These statistics, of course, serve a purpose and can be helpful in highlighting the realistic economic implications of attending college. However, it is important not to be so dazzled by statistical data so as to miss the bigger picture. Make no mistake, Saint Anselm College has bestowed on all of us an incredible treasure of academic acumen and knowledge that will serve us well no matter which career path or future endeavor we choose to pursue.
This shared treasure is an important foundation, but it is not the most important asset we will carry forward. Saint Anselm recognizes that, ultimately, the best way to prepare its students for future success is to focus on the biggest determinant of success: You. The person. The individual. We have studied the paragons of human achievement and the attributes humanity shares. In our philosophy courses, we have challenged our intellect and reasoning in the pursuit of identifying universal truths and moral codes to guide us. In our theology studies, rich in the tradition of Saint Benedict, we have gained an appreciation for what it means to have been made "in the image and likeness of God" and to serve others with humility and love.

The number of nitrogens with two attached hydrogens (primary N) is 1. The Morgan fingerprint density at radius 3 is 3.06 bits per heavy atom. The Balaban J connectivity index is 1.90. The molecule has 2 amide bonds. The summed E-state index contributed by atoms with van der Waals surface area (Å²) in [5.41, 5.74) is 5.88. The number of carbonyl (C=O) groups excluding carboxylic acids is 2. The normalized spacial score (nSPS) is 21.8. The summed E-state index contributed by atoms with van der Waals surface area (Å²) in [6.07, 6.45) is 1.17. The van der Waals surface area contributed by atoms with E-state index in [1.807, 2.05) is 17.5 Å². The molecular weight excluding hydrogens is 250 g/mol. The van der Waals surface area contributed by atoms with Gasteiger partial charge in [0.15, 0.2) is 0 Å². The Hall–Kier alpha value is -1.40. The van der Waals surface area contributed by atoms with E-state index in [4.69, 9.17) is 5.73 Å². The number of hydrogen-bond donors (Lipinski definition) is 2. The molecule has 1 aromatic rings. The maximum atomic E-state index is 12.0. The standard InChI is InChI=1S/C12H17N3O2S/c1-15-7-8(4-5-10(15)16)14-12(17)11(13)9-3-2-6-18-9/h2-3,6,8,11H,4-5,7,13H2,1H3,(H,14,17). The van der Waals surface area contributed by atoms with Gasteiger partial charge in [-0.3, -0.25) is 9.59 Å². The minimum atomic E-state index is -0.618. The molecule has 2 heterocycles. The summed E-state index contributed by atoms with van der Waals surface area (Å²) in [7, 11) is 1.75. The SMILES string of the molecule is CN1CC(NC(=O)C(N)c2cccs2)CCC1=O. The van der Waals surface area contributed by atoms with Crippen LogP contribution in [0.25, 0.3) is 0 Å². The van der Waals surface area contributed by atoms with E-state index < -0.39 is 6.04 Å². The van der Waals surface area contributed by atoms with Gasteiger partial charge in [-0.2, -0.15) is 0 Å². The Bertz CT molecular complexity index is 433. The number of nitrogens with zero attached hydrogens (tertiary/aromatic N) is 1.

The Association for Benedictine Colleges and Universities declares that:
"A Benedictine education sets its sights on the transformation of the human mind and heart...stresses the formation of the whole person rather than the intellect alone... and calls for a lively interplay between rigorous thinking and the development of practices for right living." College rankings can NOT measure that. Statistical data can NOT describe the value of an education centered on the human person, an education that helps us answer the more fundamental questions concerning the purpose of human existence. The fact that you're here today testifies that you've lived and experienced the bigger picture.